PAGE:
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1 March 2002 Nitrogen Use in the United States from 1961–2000 and Potential Future Trends
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Abstract

Nitrogen inputs to the US from human activity doubled between 1961 and 1997, with most of the increase in the 1960s and 1970s. The largest increase was in use of inorganic N fertilizer, but emissions of NOx from fossil-fuel combustion also increased substantially. In 1961, N fixation in agricultural systems was the largest single source of reactive N in the US. By 1997, even though N fixation had increased, fertilizer use and NOx emissions had increased more rapidly and were both larger inputs. In both 1961 and 1997, two thirds of reactive N inputs were denitrified or stored in soils and biota, while one third was exported. The largest export was in riverine flux to coastal oceans, followed by export in food and feeds, and atmospheric advection to the oceans. The consumption of meat protein is a major driver behind N use in agriculture in the US Without change in diet or agricultural practices, fertilizer use will increase over next 30 years, and fluxes to coastal oceans may increase by another 30%. However, substantial reductions are possible.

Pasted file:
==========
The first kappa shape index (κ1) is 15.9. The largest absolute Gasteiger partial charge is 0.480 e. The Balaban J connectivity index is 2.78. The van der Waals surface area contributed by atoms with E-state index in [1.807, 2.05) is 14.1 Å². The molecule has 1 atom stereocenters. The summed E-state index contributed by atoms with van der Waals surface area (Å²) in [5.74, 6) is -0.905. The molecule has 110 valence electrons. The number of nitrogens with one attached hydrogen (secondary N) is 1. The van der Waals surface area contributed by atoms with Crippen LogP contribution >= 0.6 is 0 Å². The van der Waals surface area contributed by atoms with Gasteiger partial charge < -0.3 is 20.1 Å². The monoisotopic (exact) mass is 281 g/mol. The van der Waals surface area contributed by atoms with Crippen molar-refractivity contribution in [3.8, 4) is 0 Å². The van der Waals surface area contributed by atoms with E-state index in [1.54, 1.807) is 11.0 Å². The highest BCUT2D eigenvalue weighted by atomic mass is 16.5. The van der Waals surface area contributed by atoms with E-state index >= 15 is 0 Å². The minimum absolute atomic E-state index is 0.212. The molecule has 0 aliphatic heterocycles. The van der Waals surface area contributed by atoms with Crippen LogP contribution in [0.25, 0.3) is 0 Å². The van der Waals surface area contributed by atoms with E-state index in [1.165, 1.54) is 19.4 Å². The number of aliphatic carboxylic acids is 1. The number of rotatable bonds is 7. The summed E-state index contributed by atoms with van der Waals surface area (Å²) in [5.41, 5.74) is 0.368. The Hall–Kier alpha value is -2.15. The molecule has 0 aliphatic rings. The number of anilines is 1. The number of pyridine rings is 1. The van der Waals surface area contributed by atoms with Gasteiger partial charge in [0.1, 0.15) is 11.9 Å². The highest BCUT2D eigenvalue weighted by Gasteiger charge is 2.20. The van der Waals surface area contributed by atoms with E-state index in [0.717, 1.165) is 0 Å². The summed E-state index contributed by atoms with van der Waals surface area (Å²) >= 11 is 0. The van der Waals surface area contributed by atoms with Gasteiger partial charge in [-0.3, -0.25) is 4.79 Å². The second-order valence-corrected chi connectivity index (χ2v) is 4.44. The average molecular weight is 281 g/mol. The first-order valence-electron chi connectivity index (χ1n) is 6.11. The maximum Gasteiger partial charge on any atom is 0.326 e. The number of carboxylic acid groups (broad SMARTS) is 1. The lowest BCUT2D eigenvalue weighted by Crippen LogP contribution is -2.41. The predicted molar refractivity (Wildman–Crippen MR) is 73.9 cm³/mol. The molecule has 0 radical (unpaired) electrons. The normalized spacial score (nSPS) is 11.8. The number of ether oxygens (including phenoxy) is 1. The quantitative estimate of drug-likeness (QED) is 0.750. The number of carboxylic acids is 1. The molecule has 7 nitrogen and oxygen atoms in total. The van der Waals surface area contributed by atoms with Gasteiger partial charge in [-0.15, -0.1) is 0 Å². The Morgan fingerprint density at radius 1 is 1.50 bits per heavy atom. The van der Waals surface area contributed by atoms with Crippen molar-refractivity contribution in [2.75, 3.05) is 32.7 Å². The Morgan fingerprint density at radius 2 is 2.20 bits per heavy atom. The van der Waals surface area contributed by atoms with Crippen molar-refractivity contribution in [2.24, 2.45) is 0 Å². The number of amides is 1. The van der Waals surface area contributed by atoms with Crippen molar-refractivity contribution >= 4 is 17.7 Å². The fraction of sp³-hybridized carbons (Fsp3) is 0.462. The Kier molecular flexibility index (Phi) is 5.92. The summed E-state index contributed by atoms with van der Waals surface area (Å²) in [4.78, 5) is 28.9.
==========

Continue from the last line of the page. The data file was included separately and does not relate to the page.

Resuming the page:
ROBERT W. HOWARTH, Elizabeth W. Boyer, Wendy J. Pabich, and James N. Galloway "Nitrogen Use in the United States from 1961–2000 and Potential Future Trends," AMBIO: A Journal of the Human Environment 31(2), 88-96, (1 March 2002). https://doi.org/10.1579/0044-7447-31.2.88
Published: 1 March 2002
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